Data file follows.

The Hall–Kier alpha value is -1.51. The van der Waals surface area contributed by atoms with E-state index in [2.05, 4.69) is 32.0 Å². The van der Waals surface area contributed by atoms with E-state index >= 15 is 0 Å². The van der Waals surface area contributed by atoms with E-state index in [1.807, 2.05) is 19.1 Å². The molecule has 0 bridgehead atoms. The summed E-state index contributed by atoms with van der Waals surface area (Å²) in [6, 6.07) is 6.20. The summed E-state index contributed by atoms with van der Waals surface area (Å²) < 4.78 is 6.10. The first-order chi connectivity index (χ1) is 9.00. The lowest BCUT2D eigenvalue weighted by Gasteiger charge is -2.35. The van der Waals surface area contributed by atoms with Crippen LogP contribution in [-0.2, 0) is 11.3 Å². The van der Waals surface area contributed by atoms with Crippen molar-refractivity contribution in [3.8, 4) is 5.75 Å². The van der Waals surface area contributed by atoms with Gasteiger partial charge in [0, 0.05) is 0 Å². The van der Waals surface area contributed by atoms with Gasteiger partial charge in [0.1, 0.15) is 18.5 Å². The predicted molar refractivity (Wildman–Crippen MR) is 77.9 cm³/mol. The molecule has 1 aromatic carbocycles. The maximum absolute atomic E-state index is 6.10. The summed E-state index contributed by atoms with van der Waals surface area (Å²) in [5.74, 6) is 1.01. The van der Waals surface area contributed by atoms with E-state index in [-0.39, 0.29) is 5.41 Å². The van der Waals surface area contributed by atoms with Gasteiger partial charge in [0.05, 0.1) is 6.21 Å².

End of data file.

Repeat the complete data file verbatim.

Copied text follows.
The Hall–Kier alpha value is -1.51. The van der Waals surface area contributed by atoms with E-state index in [2.05, 4.69) is 32.0 Å². The van der Waals surface area contributed by atoms with E-state index >= 15 is 0 Å². The van der Waals surface area contributed by atoms with E-state index in [1.807, 2.05) is 19.1 Å². The molecule has 0 bridgehead atoms. The summed E-state index contributed by atoms with van der Waals surface area (Å²) in [6, 6.07) is 6.20. The summed E-state index contributed by atoms with van der Waals surface area (Å²) < 4.78 is 6.10. The first-order chi connectivity index (χ1) is 9.00. The lowest BCUT2D eigenvalue weighted by Gasteiger charge is -2.35. The van der Waals surface area contributed by atoms with Crippen LogP contribution in [-0.2, 0) is 11.3 Å². The van der Waals surface area contributed by atoms with Crippen molar-refractivity contribution in [3.8, 4) is 5.75 Å². The van der Waals surface area contributed by atoms with Gasteiger partial charge in [0, 0.05) is 0 Å². The van der Waals surface area contributed by atoms with Gasteiger partial charge in [0.1, 0.15) is 18.5 Å². The predicted molar refractivity (Wildman–Crippen MR) is 77.9 cm³/mol. The molecule has 1 aromatic carbocycles. The maximum absolute atomic E-state index is 6.10. The summed E-state index contributed by atoms with van der Waals surface area (Å²) in [5.74, 6) is 1.01. The van der Waals surface area contributed by atoms with E-state index in [-0.39, 0.29) is 5.41 Å². The van der Waals surface area contributed by atoms with Gasteiger partial charge in [0.05, 0.1) is 6.21 Å².